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Portugal. The Man Performs Two Free Shows in Denver in One Day

Portugal. The Man during a 2017 show. The group returns to Red Rocks on August 8, 2018.
Portugal. The Man during a 2017 show. The group returns to Red Rocks on August 8, 2018.
Miles Chrisinger
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Usually known for playing large venues like Red Rocks, today Portugal. The Man is playing free shows at two more intimate spots: Blake Street Tavern for Keggs & Eggs and MCA Denver for a private, collaborative show, which will accommodate roughly 120 people selected at random during a giveaway challenge.

“Collaborations allow you to avoid being pigeonholed into a situation where you’re only comfortable in one environment," says Jason Sechrist, the band's drummer. "You never know what environment, whether intimate or gigantic, you’ll end up digging on.”

The show at the MCA is in collaboration with Cleon Peterson, whose Shadow of Men exhibit includes the huge black-and-white wrap covering the outside of the museum. The collaboration between the artist and Portugal. The Man came from a friendship between frontman John Gourley and Peterson, says Sechrist.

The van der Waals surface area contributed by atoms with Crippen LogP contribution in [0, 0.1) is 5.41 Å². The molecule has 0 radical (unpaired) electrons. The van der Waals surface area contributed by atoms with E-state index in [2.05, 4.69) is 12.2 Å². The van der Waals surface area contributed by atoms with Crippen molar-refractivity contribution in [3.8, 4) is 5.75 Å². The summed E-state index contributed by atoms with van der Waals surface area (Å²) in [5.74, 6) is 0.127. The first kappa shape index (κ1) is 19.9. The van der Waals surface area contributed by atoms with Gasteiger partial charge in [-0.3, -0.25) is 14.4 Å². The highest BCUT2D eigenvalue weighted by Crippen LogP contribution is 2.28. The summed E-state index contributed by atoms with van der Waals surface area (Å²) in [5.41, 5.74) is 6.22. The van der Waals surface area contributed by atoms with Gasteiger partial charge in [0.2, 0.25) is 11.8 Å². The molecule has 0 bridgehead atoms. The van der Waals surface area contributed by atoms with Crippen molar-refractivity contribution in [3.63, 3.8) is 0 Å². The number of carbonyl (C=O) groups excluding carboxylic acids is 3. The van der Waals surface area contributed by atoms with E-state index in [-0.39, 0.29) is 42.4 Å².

"Cleon is real tight with John, our singer," Sechrist says. “They’re a couple of artists looking for an opportunity to do something together and bring music and art together. I’m definitely glad to be doing this, because his art is really, really cool.”

Install view of Cleon Peterson: Shadow of Men, with "Embrace" in the foreground.
Install view of Cleon Peterson: Shadow of Men, with "Embrace" in the foreground.
From the Hip Photo

Peterson’s works document trauma and violence from his personal experience and attempt to capture a darkness lurking within everyone. "By knowing that and not trying to push it down, people can in some way create an empathy," he told Westword.

Portugal. The Man’s music is similar. Yes, “Feel It Still” is the definition of a pop song, a Grammy-winning one at that. But the band’s music comes from troubling places, too.

“We all like pop music; we were all big fans of pop hits and radio growing up back in the day," Sechrist says. "One song might be pop, and the next could go back into the darkness or back into some gloomy stuff."

If the end of their Grammy acceptance speech doesn't convince you, take a look at the band's album titles or throw on “The Dead Dog” for proof.

For Sechrist, putting out pop songs, one right after the other, "feels wacky...How can that be someone's emotions? Surely you’ve got some dark feelings in there somewhere. I like to see a balance. We’re just trying to find balance.”

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